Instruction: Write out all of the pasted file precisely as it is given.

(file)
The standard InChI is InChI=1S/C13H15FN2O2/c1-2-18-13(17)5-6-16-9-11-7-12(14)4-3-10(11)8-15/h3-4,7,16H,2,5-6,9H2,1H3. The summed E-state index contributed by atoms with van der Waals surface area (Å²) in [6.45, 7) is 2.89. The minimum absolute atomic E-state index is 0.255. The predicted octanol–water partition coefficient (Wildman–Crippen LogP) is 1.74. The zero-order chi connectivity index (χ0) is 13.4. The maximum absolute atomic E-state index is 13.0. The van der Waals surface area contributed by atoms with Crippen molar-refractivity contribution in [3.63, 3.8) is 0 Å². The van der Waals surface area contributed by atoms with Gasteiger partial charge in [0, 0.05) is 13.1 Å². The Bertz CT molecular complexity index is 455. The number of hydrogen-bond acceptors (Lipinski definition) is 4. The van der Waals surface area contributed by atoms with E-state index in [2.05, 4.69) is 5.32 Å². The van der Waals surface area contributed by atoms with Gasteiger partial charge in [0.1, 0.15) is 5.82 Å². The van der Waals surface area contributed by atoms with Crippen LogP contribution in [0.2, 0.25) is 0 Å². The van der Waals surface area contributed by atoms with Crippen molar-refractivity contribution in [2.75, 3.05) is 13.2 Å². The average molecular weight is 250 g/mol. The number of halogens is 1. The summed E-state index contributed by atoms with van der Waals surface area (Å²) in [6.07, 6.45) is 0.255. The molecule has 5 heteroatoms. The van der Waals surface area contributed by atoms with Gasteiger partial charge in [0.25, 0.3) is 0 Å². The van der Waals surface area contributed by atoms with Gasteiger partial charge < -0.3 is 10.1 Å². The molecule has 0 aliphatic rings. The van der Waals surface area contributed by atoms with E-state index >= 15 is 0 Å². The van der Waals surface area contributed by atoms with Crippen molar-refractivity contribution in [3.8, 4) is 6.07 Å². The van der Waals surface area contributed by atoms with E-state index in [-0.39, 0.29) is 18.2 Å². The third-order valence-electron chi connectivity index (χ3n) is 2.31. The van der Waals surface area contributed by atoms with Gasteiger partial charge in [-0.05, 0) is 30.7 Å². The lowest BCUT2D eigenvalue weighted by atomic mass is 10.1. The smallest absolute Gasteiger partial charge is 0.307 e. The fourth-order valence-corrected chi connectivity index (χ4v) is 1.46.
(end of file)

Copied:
The standard InChI is InChI=1S/C13H15FN2O2/c1-2-18-13(17)5-6-16-9-11-7-12(14)4-3-10(11)8-15/h3-4,7,16H,2,5-6,9H2,1H3. The summed E-state index contributed by atoms with van der Waals surface area (Å²) in [6.45, 7) is 2.89. The minimum absolute atomic E-state index is 0.255. The predicted octanol–water partition coefficient (Wildman–Crippen LogP) is 1.74. The zero-order chi connectivity index (χ0) is 13.4. The maximum absolute atomic E-state index is 13.0. The van der Waals surface area contributed by atoms with Crippen molar-refractivity contribution in [3.63, 3.8) is 0 Å². The van der Waals surface area contributed by atoms with Gasteiger partial charge in [0, 0.05) is 13.1 Å². The Bertz CT molecular complexity index is 455. The number of hydrogen-bond acceptors (Lipinski definition) is 4. The van der Waals surface area contributed by atoms with E-state index in [2.05, 4.69) is 5.32 Å². The van der Waals surface area contributed by atoms with Gasteiger partial charge in [0.1, 0.15) is 5.82 Å². The van der Waals surface area contributed by atoms with Crippen LogP contribution in [0.2, 0.25) is 0 Å². The van der Waals surface area contributed by atoms with Crippen molar-refractivity contribution in [2.75, 3.05) is 13.2 Å². The average molecular weight is 250 g/mol. The number of halogens is 1. The summed E-state index contributed by atoms with van der Waals surface area (Å²) in [6.07, 6.45) is 0.255. The molecule has 5 heteroatoms. The van der Waals surface area contributed by atoms with Gasteiger partial charge in [0.25, 0.3) is 0 Å². The van der Waals surface area contributed by atoms with Gasteiger partial charge < -0.3 is 10.1 Å². The molecule has 0 aliphatic rings. The van der Waals surface area contributed by atoms with E-state index >= 15 is 0 Å². The van der Waals surface area contributed by atoms with Crippen molar-refractivity contribution in [3.8, 4) is 6.07 Å². The van der Waals surface area contributed by atoms with E-state index in [-0.39, 0.29) is 18.2 Å². The third-order valence-electron chi connectivity index (χ3n) is 2.31. The van der Waals surface area contributed by atoms with Gasteiger partial charge in [-0.05, 0) is 30.7 Å². The lowest BCUT2D eigenvalue weighted by atomic mass is 10.1. The smallest absolute Gasteiger partial charge is 0.307 e. The fourth-order valence-corrected chi connectivity index (χ4v) is 1.46.